As far as the characteristics of the sound of the serpent are concerned, a spectrographic study by Emile Leipp shows that the voice and the serpent are complementary. Indeed the instrument reinforces the deep harmonic spectrum of the voice.
« Pourquoi Mersenne et d'autres, insistent-ils sur le fait que le serpent est surtout utile pour accompagner les voix, les soutenir dans le grave, leur « donner du creux » (entendez du fondamental objectif.... ). Pour comprendre à quel point ces observations et cet usage sont justifiés, il suffit de comparer l'allure de spectre du serpent avec celle d'une voix de basse d'opéra .... Ici, le chanteur produit des spectres denses dans la zone sensible de l'oreille; il "place" sa voix pour la rendre auditivement la plus efficace possible pour l'oreille; mais le "grave" du spectre d'une voix de basse ne montre que peu d'énergie dans les fréquences graves : le serpent apportera donc du « creux » dans l'association serpent-chanteur. » 
Why do Mersenne and others stress the fact that the serpent is especially
useful for accompanying voices, supporting them in the low register,
and filling in the gap. To understand why these observations are in
every way justified, one only has to compare the spectrum of a serpent
with that of an opera bass. Here, the singer produces dense spectrums
in the sensitive are of the ear: he projects his voice so that it can
most efficiently heard. But the bass singer¹s spectrum shows that
there is little energy in the deeper frequencies: so the serpent will
complete the deep register in the serpent-singer combination.
1: Serpent alone
3 : Singers and serpent together
Another characteristic of the quality of sound produced by this instrument is the importance of resonance. The serpent produces a a direct, rather thin sound as it leaves the body of the instrument, so wind and interference are audible. It is the ambient acoustic, if it offers sufficient reverberation, that allows the development of the serpent¹s sound. It can fill the space, even if it is very large, without emitting a too powerful direct sound. When accompanying a choir, the serpent fill out the harmonic bass by reinforcing the bass voices.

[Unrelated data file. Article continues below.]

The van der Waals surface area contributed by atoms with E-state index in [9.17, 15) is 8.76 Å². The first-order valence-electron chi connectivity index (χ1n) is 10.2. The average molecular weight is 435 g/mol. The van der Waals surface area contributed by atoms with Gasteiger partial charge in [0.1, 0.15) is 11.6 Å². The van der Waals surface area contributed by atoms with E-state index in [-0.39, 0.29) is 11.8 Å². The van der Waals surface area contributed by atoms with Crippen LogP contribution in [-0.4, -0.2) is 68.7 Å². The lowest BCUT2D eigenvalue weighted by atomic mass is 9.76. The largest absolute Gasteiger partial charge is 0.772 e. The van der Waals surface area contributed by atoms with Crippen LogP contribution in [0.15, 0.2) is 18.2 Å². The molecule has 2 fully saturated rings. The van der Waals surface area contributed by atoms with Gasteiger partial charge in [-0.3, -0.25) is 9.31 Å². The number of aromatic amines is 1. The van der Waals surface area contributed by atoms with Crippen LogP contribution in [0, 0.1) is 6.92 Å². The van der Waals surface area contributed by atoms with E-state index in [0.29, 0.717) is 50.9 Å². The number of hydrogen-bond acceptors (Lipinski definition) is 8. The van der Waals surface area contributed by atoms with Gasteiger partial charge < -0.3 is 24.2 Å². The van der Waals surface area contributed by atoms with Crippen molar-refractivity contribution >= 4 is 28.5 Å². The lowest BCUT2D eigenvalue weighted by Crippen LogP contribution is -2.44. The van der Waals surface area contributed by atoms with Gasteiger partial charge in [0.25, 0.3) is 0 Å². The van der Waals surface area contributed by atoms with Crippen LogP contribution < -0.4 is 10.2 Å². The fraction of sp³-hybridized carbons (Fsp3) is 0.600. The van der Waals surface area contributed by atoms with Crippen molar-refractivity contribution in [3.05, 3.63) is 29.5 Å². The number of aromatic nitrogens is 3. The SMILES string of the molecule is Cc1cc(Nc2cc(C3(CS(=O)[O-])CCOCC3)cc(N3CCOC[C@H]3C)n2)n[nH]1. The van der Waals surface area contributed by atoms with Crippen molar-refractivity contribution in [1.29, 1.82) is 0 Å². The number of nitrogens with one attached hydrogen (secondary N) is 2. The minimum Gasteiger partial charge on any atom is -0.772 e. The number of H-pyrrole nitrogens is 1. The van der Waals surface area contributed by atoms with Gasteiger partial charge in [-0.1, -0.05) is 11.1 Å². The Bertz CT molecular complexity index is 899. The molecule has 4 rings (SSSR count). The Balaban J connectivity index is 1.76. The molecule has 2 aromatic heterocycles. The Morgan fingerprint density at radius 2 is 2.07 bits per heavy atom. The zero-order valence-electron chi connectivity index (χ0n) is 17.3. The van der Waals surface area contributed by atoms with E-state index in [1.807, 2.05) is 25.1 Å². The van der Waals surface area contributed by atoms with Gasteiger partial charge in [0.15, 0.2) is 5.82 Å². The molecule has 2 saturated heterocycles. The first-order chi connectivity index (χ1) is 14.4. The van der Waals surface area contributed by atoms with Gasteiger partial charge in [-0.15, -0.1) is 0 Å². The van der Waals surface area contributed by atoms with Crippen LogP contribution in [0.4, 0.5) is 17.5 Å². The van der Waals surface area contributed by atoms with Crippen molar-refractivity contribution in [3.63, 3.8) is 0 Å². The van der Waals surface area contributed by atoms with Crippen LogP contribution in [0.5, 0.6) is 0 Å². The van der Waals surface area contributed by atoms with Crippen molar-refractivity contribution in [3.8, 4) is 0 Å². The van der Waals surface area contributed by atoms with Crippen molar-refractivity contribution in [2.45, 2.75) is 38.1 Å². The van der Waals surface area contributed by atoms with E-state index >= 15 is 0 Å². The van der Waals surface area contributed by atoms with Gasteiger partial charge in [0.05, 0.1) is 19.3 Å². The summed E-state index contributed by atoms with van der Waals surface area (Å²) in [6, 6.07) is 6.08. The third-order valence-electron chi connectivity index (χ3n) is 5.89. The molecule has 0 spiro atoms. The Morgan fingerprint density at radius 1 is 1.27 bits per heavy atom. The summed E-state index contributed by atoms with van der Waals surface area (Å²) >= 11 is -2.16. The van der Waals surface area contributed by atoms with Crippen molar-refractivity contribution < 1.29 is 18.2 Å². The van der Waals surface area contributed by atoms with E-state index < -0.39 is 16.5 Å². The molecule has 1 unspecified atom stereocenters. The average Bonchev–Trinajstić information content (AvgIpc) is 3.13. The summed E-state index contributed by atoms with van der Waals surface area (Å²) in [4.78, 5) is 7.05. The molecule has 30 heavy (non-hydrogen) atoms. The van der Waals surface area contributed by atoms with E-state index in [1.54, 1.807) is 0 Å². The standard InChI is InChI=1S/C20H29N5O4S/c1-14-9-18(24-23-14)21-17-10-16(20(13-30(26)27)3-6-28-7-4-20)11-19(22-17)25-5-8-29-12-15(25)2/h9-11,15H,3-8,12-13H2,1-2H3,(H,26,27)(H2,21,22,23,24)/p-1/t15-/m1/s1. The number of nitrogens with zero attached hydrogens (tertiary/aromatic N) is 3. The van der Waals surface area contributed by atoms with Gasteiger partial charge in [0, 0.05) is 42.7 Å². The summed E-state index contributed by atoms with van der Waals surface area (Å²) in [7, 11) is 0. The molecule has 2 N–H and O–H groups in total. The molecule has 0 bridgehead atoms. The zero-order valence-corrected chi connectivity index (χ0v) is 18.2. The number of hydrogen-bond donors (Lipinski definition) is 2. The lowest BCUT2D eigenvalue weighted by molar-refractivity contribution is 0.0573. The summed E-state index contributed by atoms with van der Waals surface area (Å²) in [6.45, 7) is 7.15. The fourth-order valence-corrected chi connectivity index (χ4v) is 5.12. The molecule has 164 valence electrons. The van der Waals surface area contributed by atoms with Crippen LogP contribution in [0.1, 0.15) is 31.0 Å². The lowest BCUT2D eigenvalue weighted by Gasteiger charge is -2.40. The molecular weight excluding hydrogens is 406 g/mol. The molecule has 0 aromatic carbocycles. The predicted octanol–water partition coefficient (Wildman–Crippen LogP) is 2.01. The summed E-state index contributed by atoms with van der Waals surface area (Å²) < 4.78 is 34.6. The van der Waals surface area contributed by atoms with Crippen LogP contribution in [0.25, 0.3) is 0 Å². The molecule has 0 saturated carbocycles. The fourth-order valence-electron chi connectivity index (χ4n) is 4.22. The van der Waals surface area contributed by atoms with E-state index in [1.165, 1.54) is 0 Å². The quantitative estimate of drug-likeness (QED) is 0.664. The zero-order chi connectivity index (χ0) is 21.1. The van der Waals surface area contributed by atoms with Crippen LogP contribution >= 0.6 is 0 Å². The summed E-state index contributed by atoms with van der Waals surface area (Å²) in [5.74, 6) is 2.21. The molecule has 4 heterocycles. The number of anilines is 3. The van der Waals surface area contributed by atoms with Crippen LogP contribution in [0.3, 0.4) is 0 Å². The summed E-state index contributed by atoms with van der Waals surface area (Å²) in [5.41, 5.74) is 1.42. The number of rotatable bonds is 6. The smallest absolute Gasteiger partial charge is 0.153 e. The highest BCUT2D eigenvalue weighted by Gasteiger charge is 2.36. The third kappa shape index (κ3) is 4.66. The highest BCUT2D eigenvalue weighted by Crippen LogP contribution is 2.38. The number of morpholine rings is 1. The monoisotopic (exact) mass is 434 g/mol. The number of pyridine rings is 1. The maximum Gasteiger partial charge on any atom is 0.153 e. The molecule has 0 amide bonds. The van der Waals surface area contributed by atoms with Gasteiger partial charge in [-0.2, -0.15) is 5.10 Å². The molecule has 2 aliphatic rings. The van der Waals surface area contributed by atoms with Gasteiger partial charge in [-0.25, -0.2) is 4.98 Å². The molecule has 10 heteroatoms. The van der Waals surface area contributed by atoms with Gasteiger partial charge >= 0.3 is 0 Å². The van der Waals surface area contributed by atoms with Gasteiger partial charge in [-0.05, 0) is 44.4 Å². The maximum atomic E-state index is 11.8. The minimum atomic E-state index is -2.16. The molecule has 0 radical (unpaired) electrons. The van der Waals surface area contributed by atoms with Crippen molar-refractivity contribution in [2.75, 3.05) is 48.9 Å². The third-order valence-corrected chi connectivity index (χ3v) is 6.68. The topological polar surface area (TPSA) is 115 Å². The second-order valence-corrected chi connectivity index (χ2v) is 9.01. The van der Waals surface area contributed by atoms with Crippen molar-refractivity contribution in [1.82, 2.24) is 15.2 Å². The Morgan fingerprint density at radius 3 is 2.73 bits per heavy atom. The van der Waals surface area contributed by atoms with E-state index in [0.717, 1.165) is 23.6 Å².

The position of the six holes on the serpent in the seventeenth and eighteenth century, before the keys were added, does not have any logical, acoustic reason, and that is why the serpent player must regulate the intonation for every note by adjusting air pressure and lip position. If the player constrains the sound too much with his lips, the resonance of the serpent, which gives the sound its colour, will not be used. In consequence he must adjust his playing to focus the sound of the serpent, and find its resonance in order to best fill the space in which he is playing.
The purpose of the holes is essentially to favour certain harmonics and not to determine a precise note.  The following diagram show the difference in the spectrum with two different fingerings for the same note, at exactly the same pitch.
Figure 9: This spectrograph shows two fingers combinations for a same note
We can see clearly that the third harmonic component is present or not according to the fingering D1 or D2. Measurements by Charles Besnainou in L.A.M., serpent : Volny Hostiou
The serpent, played ideally in a church type acoustic, forms a warm bass enveloping the sound of the voices without supplanting them. When a serpent accompanies a choir, it widens the harmonic base considerably by reinforcing the basses and causing them to resonate.
If an acoustic study does not permit sufficient insight into the workings of the serpent to allow the design of a perfect instrument, it does however, illustrate the musician's perspective and corroborates the existing historical documentation.
[1 ] Jean Lebeuf (abbot), Mémoires civiles et ecclésiastiques
d’Auxerre, Paris, Durand, 1745, Vol.1, p.643.
 Marin Mersenne, Harmonie Universelle, Paris, 1636, reprint, C.N.R.S., Paris, 1986, vol 3, livre 5, proposition XXV, p. 281.
 Émile Leipp, « Le serpent un monstre acoustique », Bulletin du Groupe d’Acoustique Musicale, n° 63, Oct 1972, p.11. (the author didn’t reproduce the ? which enable him to end up these conclusions).
Murray Campbell, « Intonation et résonances acoustiques des cornets à bouquin et des serpents », Acoustique et instruments anciens, colloque organisé par la Société française d'acoustique et la cité de la Musique, 17 et 18 novembre 1998, Cité de la musique, Société française d'acoustique, 1999, p. 125-137.